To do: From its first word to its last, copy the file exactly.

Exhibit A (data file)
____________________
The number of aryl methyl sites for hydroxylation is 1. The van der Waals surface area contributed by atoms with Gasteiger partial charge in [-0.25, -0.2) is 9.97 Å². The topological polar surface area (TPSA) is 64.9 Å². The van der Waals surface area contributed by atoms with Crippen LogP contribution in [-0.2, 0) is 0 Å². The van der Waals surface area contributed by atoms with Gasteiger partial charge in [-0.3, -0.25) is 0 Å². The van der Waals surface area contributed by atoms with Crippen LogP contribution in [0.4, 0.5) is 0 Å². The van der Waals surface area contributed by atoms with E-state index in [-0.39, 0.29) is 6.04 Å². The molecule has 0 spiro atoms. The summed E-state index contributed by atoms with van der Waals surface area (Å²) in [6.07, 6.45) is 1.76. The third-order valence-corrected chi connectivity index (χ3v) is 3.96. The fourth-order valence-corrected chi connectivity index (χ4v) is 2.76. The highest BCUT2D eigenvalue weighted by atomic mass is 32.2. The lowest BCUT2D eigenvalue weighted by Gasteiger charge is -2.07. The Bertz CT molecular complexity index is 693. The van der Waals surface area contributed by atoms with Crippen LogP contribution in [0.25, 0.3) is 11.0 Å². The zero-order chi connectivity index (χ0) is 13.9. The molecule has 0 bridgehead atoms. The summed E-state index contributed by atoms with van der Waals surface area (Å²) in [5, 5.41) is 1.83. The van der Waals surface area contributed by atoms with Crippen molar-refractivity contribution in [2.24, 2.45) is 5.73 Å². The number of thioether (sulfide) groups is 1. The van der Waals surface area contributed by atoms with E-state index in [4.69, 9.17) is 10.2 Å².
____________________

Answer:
The number of aryl methyl sites for hydroxylation is 1. The van der Waals surface area contributed by atoms with Gasteiger partial charge in [-0.25, -0.2) is 9.97 Å². The topological polar surface area (TPSA) is 64.9 Å². The van der Waals surface area contributed by atoms with Crippen LogP contribution in [-0.2, 0) is 0 Å². The van der Waals surface area contributed by atoms with Gasteiger partial charge in [-0.3, -0.25) is 0 Å². The van der Waals surface area contributed by atoms with Crippen LogP contribution in [0.4, 0.5) is 0 Å². The van der Waals surface area contributed by atoms with E-state index in [-0.39, 0.29) is 6.04 Å². The molecule has 0 spiro atoms. The summed E-state index contributed by atoms with van der Waals surface area (Å²) in [6.07, 6.45) is 1.76. The third-order valence-corrected chi connectivity index (χ3v) is 3.96. The fourth-order valence-corrected chi connectivity index (χ4v) is 2.76. The highest BCUT2D eigenvalue weighted by atomic mass is 32.2. The lowest BCUT2D eigenvalue weighted by Gasteiger charge is -2.07. The Bertz CT molecular complexity index is 693. The van der Waals surface area contributed by atoms with Crippen LogP contribution in [0.25, 0.3) is 11.0 Å². The zero-order chi connectivity index (χ0) is 13.9. The molecule has 0 bridgehead atoms. The summed E-state index contributed by atoms with van der Waals surface area (Å²) in [5, 5.41) is 1.83. The van der Waals surface area contributed by atoms with Crippen molar-refractivity contribution in [2.24, 2.45) is 5.73 Å². The number of thioether (sulfide) groups is 1. The van der Waals surface area contributed by atoms with E-state index in [4.69, 9.17) is 10.2 Å².